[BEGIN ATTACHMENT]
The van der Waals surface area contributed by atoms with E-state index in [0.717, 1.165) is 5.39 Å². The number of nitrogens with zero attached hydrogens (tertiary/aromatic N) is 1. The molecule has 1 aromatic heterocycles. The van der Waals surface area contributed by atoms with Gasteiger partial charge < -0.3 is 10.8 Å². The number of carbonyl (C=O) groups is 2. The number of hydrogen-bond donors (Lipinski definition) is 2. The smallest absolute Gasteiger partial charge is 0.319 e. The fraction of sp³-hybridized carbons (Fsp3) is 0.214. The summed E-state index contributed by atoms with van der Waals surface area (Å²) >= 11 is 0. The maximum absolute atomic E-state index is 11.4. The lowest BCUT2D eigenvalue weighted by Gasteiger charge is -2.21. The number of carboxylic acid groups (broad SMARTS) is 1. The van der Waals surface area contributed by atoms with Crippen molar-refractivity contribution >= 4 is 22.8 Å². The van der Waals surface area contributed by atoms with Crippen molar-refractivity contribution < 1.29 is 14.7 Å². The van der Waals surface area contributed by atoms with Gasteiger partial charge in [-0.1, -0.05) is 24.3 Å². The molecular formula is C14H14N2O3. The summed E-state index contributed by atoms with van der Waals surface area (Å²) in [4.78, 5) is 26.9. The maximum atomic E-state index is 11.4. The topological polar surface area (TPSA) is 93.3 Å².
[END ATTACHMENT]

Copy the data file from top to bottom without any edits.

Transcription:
The van der Waals surface area contributed by atoms with E-state index in [0.717, 1.165) is 5.39 Å². The number of nitrogens with zero attached hydrogens (tertiary/aromatic N) is 1. The molecule has 1 aromatic heterocycles. The van der Waals surface area contributed by atoms with Gasteiger partial charge < -0.3 is 10.8 Å². The number of carbonyl (C=O) groups is 2. The number of hydrogen-bond donors (Lipinski definition) is 2. The smallest absolute Gasteiger partial charge is 0.319 e. The fraction of sp³-hybridized carbons (Fsp3) is 0.214. The summed E-state index contributed by atoms with van der Waals surface area (Å²) >= 11 is 0. The maximum absolute atomic E-state index is 11.4. The lowest BCUT2D eigenvalue weighted by Gasteiger charge is -2.21. The number of carboxylic acid groups (broad SMARTS) is 1. The van der Waals surface area contributed by atoms with Crippen molar-refractivity contribution >= 4 is 22.8 Å². The van der Waals surface area contributed by atoms with Crippen molar-refractivity contribution < 1.29 is 14.7 Å². The van der Waals surface area contributed by atoms with Gasteiger partial charge in [-0.1, -0.05) is 24.3 Å². The molecular formula is C14H14N2O3. The summed E-state index contributed by atoms with van der Waals surface area (Å²) in [4.78, 5) is 26.9. The maximum atomic E-state index is 11.4. The topological polar surface area (TPSA) is 93.3 Å².